• David Warren 2nd Feb '19 - 2:22pm


    You are obviously a ‘Mourinho man’ a choice I have some sympathy with.

    The special one has won plenty, whereas the aforementioned Rinus Michels for all the plaudits from purists had a team that ultimately came up short in the 1974 World Cup.

  • We are really talking about planning. Too much has been made of the idea of identifying target constituencies, rather than having sensible planning.
    An early part of a planning process has to be identifying resources. In a party which does not have substantial external funding this must mean people working without payment. It is nor clear how one can quantify that. It all depends on the enthusiasm of supporters. This is related to having people who can lead a campaign, and I would say keep in touch with members via high quality social media. I do not see that happening at present. I get rather irritated by requests for money, rather than sending me a clear message on what we are fighting for.
    So having established contact, having ensured that every message sent out asks for feedback, having fed back on the feed back, then the best way of assessing enthusiasm of members is to ask them. The best way of planning a campaign is to keep asking for ideas, and make us feel part of things.

  • OnceALibDem 2nd Feb '19 - 9:02pm

    “Can you name the last seat the Lib Dems won in a General Election that was unusual and unexpected ie not based upon a very strong ground campaign and some years of advance campaigning?”

    This is really a varient on ‘there are no surprises in hindsight’ Certainly seats like Leeds West, Northavon, Manchester Withington, Redcar or Burnley would have been surprises if you were told that on the morning after the preceeding General Election. All certainly were based on strong campaigns – but also a nimble organisation willing to identify where the Lb Dems had certain strengths – but also the opposition were weak and/or disorganised and ‘didn’t see the LIb Dems coming’. You can also include in that category some near misses like Haltemprice in 2001 and Oxford east in 2005 where after ‘due warning the opposition were better prepared next time.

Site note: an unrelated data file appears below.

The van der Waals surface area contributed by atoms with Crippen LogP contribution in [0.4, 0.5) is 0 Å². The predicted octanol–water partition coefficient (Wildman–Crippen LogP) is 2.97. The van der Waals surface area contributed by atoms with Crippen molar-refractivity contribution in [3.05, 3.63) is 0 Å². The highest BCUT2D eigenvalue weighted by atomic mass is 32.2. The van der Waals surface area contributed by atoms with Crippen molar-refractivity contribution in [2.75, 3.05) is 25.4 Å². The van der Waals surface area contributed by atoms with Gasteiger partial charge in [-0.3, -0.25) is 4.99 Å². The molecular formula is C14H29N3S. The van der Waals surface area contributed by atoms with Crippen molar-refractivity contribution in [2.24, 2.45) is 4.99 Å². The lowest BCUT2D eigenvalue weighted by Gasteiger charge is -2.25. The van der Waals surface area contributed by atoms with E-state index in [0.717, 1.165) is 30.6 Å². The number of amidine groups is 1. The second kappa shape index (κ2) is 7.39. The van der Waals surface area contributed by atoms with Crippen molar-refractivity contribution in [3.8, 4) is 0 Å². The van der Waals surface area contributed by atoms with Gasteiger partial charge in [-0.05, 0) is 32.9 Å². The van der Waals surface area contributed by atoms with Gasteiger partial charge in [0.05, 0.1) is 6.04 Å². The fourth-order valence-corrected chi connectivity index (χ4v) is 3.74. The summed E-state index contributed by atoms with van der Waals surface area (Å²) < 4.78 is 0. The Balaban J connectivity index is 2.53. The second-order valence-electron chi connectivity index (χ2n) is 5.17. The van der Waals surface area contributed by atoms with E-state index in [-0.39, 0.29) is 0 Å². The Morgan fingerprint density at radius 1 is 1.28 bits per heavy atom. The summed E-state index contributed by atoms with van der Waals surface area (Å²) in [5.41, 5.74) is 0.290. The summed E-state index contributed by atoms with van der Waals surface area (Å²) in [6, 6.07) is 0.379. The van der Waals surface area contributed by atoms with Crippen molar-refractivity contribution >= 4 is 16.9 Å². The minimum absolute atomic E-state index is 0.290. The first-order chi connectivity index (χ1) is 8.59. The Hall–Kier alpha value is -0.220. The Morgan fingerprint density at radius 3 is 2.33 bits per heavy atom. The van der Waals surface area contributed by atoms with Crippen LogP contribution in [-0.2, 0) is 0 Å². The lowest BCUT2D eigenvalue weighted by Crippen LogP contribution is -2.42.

It’s not quite the same thing being argued for here but there is an element of taking a few punts on potential opportunities. It also needs some thinking outside the box in terms of campaign strategy

  • paul holmes 2nd Feb '19 - 11:28pm

    @Oncealibdem: As you say all the seats you name were the result of strong well organised campaigns -not the result of just hoping for something unusual to happen.

    In 2010 Clegg had a very good first TV debate (followed by two weak ones) which led to wild optimism and a chronic dilution of effort. In 2017 a wild optimism that Brexit would lead to such ‘unusual results’ led to Vauxhall being ‘made’ a last minute Target seat which pointlessly diverted resources that could have helped win elsewhere -as in nearby Richmond for example. A similar wild optimism, contrary to all the evidence, would be disastrous next time -whenever that is.

  • Andrew Page 5th Feb '19 - 8:36am

    As you noted in regards football matches, tactics are adopted according to the strengths of our team and the opposition – in addition to various other factors.

    The same applies here. Our approach should be adopted as locally as possible with local considerations in mind. What works well in one place may not work somewhere else.